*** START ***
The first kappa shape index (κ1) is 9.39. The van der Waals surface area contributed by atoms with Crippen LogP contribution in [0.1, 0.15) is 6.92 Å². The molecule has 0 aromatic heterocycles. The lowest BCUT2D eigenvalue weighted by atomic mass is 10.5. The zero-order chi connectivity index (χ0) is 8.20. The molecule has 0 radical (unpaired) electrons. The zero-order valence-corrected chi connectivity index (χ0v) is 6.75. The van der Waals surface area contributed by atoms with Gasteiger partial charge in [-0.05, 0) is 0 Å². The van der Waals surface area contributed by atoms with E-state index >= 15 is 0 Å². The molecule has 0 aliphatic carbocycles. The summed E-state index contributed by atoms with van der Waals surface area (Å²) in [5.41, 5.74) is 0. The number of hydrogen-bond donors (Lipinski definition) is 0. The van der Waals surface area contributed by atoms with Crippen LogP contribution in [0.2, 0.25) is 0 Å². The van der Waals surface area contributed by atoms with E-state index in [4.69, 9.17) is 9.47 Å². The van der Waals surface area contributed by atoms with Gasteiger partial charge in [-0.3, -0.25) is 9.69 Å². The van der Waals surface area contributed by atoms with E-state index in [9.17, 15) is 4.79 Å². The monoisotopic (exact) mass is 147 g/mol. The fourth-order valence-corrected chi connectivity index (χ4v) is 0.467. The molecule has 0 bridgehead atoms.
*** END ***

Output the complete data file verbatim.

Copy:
The first kappa shape index (κ1) is 9.39. The van der Waals surface area contributed by atoms with Crippen LogP contribution in [0.1, 0.15) is 6.92 Å². The molecule has 0 aromatic heterocycles. The lowest BCUT2D eigenvalue weighted by atomic mass is 10.5. The zero-order chi connectivity index (χ0) is 8.20. The molecule has 0 radical (unpaired) electrons. The zero-order valence-corrected chi connectivity index (χ0v) is 6.75. The van der Waals surface area contributed by atoms with Gasteiger partial charge in [-0.05, 0) is 0 Å². The van der Waals surface area contributed by atoms with E-state index >= 15 is 0 Å². The molecule has 0 aliphatic carbocycles. The summed E-state index contributed by atoms with van der Waals surface area (Å²) in [5.41, 5.74) is 0. The number of hydrogen-bond donors (Lipinski definition) is 0. The van der Waals surface area contributed by atoms with Crippen LogP contribution in [0.2, 0.25) is 0 Å². The van der Waals surface area contributed by atoms with E-state index in [4.69, 9.17) is 9.47 Å². The van der Waals surface area contributed by atoms with Gasteiger partial charge in [-0.3, -0.25) is 9.69 Å². The van der Waals surface area contributed by atoms with E-state index in [9.17, 15) is 4.79 Å². The monoisotopic (exact) mass is 147 g/mol. The fourth-order valence-corrected chi connectivity index (χ4v) is 0.467. The molecule has 0 bridgehead atoms.